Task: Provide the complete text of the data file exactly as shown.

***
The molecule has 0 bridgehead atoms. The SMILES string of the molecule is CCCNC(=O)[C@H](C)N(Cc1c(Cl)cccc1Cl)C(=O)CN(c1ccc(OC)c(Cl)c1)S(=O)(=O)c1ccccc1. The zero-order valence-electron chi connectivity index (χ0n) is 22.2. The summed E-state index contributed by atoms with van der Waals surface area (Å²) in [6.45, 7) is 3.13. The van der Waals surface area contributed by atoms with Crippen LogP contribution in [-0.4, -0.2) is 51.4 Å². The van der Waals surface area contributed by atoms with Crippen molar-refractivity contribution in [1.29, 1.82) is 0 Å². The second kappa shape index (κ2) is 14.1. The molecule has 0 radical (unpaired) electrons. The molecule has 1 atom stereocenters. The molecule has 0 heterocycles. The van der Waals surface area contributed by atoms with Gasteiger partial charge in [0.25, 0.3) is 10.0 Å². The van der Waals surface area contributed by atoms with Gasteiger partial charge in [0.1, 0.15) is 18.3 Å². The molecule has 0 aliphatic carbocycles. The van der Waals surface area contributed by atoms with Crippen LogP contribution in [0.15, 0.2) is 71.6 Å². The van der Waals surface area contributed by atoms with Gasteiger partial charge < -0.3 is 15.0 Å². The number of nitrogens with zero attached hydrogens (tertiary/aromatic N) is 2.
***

The molecule has 0 bridgehead atoms. The SMILES string of the molecule is CCCNC(=O)[C@H](C)N(Cc1c(Cl)cccc1Cl)C(=O)CN(c1ccc(OC)c(Cl)c1)S(=O)(=O)c1ccccc1. The zero-order valence-electron chi connectivity index (χ0n) is 22.2. The summed E-state index contributed by atoms with van der Waals surface area (Å²) in [6.45, 7) is 3.13. The van der Waals surface area contributed by atoms with Crippen LogP contribution in [-0.4, -0.2) is 51.4 Å². The van der Waals surface area contributed by atoms with Crippen molar-refractivity contribution in [1.29, 1.82) is 0 Å². The second kappa shape index (κ2) is 14.1. The molecule has 0 radical (unpaired) electrons. The molecule has 1 atom stereocenters. The molecule has 0 heterocycles. The van der Waals surface area contributed by atoms with Gasteiger partial charge in [0.25, 0.3) is 10.0 Å². The van der Waals surface area contributed by atoms with Gasteiger partial charge in [0.1, 0.15) is 18.3 Å². The molecule has 0 aliphatic carbocycles. The van der Waals surface area contributed by atoms with Crippen LogP contribution in [0.15, 0.2) is 71.6 Å². The van der Waals surface area contributed by atoms with Gasteiger partial charge < -0.3 is 15.0 Å². The number of nitrogens with zero attached hydrogens (tertiary/aromatic N) is 2.